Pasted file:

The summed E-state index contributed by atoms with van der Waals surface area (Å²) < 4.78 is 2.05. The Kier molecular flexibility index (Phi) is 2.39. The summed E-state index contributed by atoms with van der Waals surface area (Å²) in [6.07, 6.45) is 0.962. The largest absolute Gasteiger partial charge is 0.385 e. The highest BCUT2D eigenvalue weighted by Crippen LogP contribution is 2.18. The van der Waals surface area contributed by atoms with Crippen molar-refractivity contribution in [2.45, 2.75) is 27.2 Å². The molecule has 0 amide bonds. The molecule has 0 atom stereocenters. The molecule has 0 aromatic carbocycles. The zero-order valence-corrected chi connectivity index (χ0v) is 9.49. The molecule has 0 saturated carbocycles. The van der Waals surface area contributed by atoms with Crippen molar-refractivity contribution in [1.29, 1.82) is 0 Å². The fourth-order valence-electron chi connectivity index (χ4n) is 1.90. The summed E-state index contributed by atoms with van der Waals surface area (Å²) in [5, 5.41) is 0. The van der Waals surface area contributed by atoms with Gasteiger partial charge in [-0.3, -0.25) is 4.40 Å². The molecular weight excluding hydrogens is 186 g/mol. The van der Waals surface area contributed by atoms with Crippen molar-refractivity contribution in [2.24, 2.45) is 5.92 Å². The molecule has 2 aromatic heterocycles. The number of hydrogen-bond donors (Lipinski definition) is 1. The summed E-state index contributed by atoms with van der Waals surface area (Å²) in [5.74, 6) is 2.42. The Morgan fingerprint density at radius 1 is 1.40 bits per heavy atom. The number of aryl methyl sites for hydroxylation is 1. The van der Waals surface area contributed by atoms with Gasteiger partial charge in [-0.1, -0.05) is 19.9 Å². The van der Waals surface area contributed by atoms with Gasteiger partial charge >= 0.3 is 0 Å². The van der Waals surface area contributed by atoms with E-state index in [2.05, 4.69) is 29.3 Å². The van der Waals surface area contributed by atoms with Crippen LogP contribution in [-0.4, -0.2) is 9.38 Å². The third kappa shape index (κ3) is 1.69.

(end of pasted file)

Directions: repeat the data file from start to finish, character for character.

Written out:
The summed E-state index contributed by atoms with van der Waals surface area (Å²) < 4.78 is 2.05. The Kier molecular flexibility index (Phi) is 2.39. The summed E-state index contributed by atoms with van der Waals surface area (Å²) in [6.07, 6.45) is 0.962. The largest absolute Gasteiger partial charge is 0.385 e. The highest BCUT2D eigenvalue weighted by Crippen LogP contribution is 2.18. The van der Waals surface area contributed by atoms with Crippen molar-refractivity contribution in [2.45, 2.75) is 27.2 Å². The molecule has 0 amide bonds. The molecule has 0 atom stereocenters. The molecule has 0 aromatic carbocycles. The zero-order valence-corrected chi connectivity index (χ0v) is 9.49. The molecule has 0 saturated carbocycles. The van der Waals surface area contributed by atoms with Crippen molar-refractivity contribution in [1.29, 1.82) is 0 Å². The fourth-order valence-electron chi connectivity index (χ4n) is 1.90. The summed E-state index contributed by atoms with van der Waals surface area (Å²) in [5, 5.41) is 0. The van der Waals surface area contributed by atoms with Gasteiger partial charge in [-0.3, -0.25) is 4.40 Å². The molecular weight excluding hydrogens is 186 g/mol. The van der Waals surface area contributed by atoms with Crippen molar-refractivity contribution in [2.24, 2.45) is 5.92 Å². The molecule has 2 aromatic heterocycles. The number of hydrogen-bond donors (Lipinski definition) is 1. The summed E-state index contributed by atoms with van der Waals surface area (Å²) in [5.74, 6) is 2.42. The Morgan fingerprint density at radius 1 is 1.40 bits per heavy atom. The number of aryl methyl sites for hydroxylation is 1. The van der Waals surface area contributed by atoms with Gasteiger partial charge in [-0.1, -0.05) is 19.9 Å². The van der Waals surface area contributed by atoms with Gasteiger partial charge >= 0.3 is 0 Å². The van der Waals surface area contributed by atoms with E-state index in [2.05, 4.69) is 29.3 Å². The van der Waals surface area contributed by atoms with Crippen LogP contribution in [-0.4, -0.2) is 9.38 Å². The third kappa shape index (κ3) is 1.69.